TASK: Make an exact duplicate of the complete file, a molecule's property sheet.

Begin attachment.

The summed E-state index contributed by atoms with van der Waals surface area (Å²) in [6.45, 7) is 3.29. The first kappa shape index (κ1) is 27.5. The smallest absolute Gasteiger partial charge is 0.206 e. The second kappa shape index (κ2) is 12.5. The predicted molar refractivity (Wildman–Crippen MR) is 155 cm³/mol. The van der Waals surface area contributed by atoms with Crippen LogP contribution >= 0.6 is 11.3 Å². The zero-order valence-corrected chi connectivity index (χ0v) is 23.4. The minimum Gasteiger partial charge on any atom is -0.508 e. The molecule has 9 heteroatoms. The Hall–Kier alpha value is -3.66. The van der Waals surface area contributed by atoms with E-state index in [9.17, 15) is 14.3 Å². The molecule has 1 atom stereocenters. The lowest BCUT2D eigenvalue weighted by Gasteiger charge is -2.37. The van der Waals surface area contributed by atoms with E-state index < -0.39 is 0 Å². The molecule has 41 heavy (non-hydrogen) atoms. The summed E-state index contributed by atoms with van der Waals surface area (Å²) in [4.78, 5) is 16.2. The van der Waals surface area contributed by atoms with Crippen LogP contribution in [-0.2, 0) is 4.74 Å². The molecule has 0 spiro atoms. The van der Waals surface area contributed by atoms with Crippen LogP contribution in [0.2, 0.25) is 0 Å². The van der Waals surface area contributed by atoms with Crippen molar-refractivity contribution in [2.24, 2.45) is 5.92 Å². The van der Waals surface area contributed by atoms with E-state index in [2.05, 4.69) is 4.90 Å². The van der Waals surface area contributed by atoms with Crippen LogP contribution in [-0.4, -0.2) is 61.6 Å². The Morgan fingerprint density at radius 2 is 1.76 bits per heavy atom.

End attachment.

The summed E-state index contributed by atoms with van der Waals surface area (Å²) in [6.45, 7) is 3.29. The first kappa shape index (κ1) is 27.5. The smallest absolute Gasteiger partial charge is 0.206 e. The second kappa shape index (κ2) is 12.5. The predicted molar refractivity (Wildman–Crippen MR) is 155 cm³/mol. The van der Waals surface area contributed by atoms with Crippen LogP contribution >= 0.6 is 11.3 Å². The zero-order valence-corrected chi connectivity index (χ0v) is 23.4. The minimum Gasteiger partial charge on any atom is -0.508 e. The molecule has 9 heteroatoms. The Hall–Kier alpha value is -3.66. The van der Waals surface area contributed by atoms with E-state index in [9.17, 15) is 14.3 Å². The molecule has 1 atom stereocenters. The lowest BCUT2D eigenvalue weighted by Gasteiger charge is -2.37. The van der Waals surface area contributed by atoms with E-state index < -0.39 is 0 Å². The molecule has 41 heavy (non-hydrogen) atoms. The summed E-state index contributed by atoms with van der Waals surface area (Å²) in [4.78, 5) is 16.2. The van der Waals surface area contributed by atoms with Crippen LogP contribution in [-0.2, 0) is 4.74 Å². The molecule has 0 spiro atoms. The van der Waals surface area contributed by atoms with Crippen LogP contribution in [0.2, 0.25) is 0 Å². The van der Waals surface area contributed by atoms with Crippen molar-refractivity contribution in [2.24, 2.45) is 5.92 Å². The van der Waals surface area contributed by atoms with E-state index in [2.05, 4.69) is 4.90 Å². The van der Waals surface area contributed by atoms with Crippen LogP contribution in [-0.4, -0.2) is 61.6 Å². The Morgan fingerprint density at radius 2 is 1.76 bits per heavy atom.